Like a Lance Armstrong equivalent among ordinary mice, a group of American scientists report that they altered a single gene involved in glucose metabolism in a mouse and discovered that this genetically altered mouse demonstrates remarkable athletic abilities. For example, this supermouse runs 20 meters per minute for five hours or more without stopping — a distance of 3.7 miles (6 kilometers)!
“They are metabolically similar to Lance Armstrong biking up the Pyrenees. They utilize mainly fatty acids for energy and produce very little lactic acid,” said Richard Hanson, professor of biochemistry at Case Western Reserve University in Cleveland, Ohio. Lactic acid causes muscle cramps. Interestingly, this metabolic characteristic is shared with the best human endurance athletes.
The bioengineered mice also live longer, consume 60 percent more food without getting fat (below), have more sex and are capable of reproducing up to three times the normal maximum age, and are ten times more active than normal mice, according to the research paper.
The mice were altered so they overexpress the gene that encodes the metabolic enzyme called phosphonenolpyruvate carboxykinase (PEPCK-C) — a gene shared with humans.
“We humans have exactly the same gene. But this [experiment] is not something that you’d do to a human. It’s completely wrong,” asserts Hanson. Hanson led the team of 15 research scientists. Further, “it is currently not possible to introduce genes into the skeletal muscles of humans and it would not be ethical to even try.”
The stated purpose of this research was to gain a greater understanding of PEPCK-C, an enzyme that is expressed primarily in the liver and kidneys. But the team’s genetically-altered mice produce up to 100 times more of this enzyme than ordinary mice, and unlike ordinary mice, this enzyme was expressed in high levels their muscles.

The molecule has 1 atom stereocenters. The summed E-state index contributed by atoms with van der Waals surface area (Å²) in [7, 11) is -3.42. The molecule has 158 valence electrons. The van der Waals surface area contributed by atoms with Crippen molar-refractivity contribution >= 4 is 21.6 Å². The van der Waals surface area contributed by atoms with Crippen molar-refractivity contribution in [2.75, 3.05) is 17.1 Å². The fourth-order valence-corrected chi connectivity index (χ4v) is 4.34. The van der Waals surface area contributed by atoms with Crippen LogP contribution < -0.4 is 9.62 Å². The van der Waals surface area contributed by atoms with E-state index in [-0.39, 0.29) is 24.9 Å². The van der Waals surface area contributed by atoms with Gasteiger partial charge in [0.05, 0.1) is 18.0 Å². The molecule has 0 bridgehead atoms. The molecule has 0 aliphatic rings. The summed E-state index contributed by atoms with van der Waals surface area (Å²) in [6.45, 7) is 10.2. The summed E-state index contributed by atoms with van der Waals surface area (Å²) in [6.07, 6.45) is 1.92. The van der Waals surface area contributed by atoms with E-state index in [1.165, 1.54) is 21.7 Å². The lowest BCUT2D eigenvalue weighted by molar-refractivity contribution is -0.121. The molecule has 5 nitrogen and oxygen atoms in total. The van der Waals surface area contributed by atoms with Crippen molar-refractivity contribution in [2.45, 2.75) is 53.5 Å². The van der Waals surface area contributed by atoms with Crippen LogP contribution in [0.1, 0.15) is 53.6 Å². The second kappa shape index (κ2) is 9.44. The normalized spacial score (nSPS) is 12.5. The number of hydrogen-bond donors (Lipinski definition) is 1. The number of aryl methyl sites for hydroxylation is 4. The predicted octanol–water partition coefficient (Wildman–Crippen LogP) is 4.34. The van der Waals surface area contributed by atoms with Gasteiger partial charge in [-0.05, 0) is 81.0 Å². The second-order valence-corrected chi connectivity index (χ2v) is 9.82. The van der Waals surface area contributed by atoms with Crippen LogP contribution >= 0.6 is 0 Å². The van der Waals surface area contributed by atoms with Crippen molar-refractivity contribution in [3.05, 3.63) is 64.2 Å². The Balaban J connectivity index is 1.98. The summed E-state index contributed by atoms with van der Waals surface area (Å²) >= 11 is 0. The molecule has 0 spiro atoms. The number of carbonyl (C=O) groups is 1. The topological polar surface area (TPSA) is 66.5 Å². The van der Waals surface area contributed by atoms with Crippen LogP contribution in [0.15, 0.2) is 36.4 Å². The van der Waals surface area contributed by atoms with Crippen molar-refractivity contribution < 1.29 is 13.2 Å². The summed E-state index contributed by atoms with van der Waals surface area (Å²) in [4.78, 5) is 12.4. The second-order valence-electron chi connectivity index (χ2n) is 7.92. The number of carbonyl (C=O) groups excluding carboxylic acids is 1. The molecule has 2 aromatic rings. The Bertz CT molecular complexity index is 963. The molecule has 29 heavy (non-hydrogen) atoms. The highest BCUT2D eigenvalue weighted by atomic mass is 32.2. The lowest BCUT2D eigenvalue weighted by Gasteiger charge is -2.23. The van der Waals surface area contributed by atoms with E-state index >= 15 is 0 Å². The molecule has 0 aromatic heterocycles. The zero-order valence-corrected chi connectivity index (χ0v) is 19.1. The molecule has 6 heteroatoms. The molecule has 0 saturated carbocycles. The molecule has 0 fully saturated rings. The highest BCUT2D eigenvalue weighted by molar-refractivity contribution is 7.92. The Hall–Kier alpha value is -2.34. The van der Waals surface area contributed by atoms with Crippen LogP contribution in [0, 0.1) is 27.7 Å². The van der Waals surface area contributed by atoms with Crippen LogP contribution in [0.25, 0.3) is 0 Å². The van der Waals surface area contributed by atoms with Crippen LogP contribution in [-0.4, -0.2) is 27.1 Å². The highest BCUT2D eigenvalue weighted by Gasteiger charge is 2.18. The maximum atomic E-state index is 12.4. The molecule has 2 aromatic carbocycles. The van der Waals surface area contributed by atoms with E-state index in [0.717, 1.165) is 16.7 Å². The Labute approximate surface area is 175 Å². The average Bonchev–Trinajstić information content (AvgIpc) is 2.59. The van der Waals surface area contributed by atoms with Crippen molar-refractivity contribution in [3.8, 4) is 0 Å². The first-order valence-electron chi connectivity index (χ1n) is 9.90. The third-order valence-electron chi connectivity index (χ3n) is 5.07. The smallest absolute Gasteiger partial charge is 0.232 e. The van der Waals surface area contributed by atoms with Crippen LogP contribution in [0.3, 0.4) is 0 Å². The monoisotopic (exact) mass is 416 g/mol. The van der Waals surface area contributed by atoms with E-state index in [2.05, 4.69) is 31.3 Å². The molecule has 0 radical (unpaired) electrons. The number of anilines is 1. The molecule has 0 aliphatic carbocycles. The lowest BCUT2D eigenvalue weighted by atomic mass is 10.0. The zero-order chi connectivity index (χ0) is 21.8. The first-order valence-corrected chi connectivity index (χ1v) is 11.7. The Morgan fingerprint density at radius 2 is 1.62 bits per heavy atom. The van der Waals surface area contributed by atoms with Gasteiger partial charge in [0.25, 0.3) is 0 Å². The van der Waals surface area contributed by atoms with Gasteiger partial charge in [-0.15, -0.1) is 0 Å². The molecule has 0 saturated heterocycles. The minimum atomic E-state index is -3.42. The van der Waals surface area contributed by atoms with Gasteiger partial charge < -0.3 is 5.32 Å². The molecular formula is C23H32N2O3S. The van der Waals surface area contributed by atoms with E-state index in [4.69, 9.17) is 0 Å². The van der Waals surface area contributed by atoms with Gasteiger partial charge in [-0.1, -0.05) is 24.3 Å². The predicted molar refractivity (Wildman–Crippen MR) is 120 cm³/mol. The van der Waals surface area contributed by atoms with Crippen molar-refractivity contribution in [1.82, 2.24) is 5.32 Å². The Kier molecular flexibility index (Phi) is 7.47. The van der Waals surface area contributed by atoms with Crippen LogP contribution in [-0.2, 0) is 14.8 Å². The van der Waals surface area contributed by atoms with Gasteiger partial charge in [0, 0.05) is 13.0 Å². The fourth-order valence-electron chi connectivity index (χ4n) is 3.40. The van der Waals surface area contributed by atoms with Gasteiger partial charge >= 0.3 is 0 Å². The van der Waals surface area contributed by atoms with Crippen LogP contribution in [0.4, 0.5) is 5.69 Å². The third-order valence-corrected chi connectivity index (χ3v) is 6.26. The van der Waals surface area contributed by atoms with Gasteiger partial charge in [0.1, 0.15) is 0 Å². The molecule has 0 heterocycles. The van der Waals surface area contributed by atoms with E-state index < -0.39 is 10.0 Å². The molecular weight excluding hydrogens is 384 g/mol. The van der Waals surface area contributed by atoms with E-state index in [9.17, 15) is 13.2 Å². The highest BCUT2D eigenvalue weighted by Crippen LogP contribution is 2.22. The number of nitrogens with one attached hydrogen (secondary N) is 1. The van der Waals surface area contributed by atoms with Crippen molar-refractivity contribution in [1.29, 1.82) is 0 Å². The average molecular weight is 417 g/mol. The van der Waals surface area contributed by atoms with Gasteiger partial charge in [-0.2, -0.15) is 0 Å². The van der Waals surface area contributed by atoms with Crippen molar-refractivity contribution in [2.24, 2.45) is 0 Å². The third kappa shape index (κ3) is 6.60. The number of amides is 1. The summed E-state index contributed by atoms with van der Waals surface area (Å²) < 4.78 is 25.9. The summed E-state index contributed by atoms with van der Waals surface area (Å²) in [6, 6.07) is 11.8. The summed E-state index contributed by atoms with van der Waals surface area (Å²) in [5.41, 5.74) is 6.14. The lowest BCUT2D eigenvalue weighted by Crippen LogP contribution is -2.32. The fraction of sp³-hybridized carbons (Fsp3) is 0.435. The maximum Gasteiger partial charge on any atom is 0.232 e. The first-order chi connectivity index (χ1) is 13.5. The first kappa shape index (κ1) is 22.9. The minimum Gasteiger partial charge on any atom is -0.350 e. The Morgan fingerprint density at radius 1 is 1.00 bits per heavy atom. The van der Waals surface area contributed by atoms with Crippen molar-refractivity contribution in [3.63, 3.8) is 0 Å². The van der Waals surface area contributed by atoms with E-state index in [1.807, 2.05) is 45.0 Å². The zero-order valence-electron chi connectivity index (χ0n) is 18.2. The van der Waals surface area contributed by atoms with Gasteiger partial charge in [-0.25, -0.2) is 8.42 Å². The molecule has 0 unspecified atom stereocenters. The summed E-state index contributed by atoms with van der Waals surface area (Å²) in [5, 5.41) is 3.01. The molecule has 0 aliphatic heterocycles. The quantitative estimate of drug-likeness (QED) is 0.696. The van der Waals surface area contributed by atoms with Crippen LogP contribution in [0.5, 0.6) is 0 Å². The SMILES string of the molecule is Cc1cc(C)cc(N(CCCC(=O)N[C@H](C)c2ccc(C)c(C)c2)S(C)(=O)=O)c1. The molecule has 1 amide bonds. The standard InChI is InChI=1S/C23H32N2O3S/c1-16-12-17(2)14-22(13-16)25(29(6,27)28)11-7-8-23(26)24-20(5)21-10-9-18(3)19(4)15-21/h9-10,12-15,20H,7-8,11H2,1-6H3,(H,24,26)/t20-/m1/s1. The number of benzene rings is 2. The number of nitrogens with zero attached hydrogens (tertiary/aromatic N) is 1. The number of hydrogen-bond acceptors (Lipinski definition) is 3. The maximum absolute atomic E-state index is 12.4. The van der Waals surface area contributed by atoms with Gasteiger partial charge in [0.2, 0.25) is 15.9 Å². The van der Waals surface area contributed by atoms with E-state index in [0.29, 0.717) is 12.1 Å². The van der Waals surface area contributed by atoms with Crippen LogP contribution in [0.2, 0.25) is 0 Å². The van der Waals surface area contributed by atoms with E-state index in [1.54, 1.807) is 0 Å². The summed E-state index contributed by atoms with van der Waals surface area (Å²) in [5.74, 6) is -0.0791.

Based on this research, it is possible that pharmaceutical companies might explore these findings to develop new drugs that enhance muscle performance. Such drugs may benefit certain patients, such as those suffering from cystic fibrosis.
To identify whether experimental animals’ genes have been successfully altered, scientists must conduct a variety of tests, but according to Hanson, these mice were noticeably different at a very early age: they showed both physical and behavioral changes.
“We could spot them at just a few weeks after birth,” Hanson said. “They popped around the cage like popcorn. We found that they were about 10 times as active as ordinary mice.” (See below)
After breeding a colony of 500 of these supermice, the researchers have noticed that these metabolic and behavioral changes persisted into adulthood.
“They eat twice as much as control mice, but they are half the weight, and are very aggressive,” noted Hanson. “Why this is the case, we are not really sure.”
This was published yesterday in the Journal of Biological Chemistry.
Parvin Hakimi, Jianqi Yang, Gemma Casadesus, Duna Massillon, Fatima Tolentino-Silva, Colleen K. Nye, Marco E. Cabrera, David R. Hagen, Christopher B. Utter, Yacoub Baghdy, David H. Johnson, David L. Wilson, John P. Kirwan, Satish C. Kalhan, and Richard W. Hanson. Overexpression of the Cytosolic Form of Phosphoenolpyruvate Carboxykinase (GTP) in Skeletal Muscle Repatterns Energy Metabolism in the Mouse. Journal of Biological Chemistry. 2007; 282: 32844-32855 [PDF].
The Independent (quotes).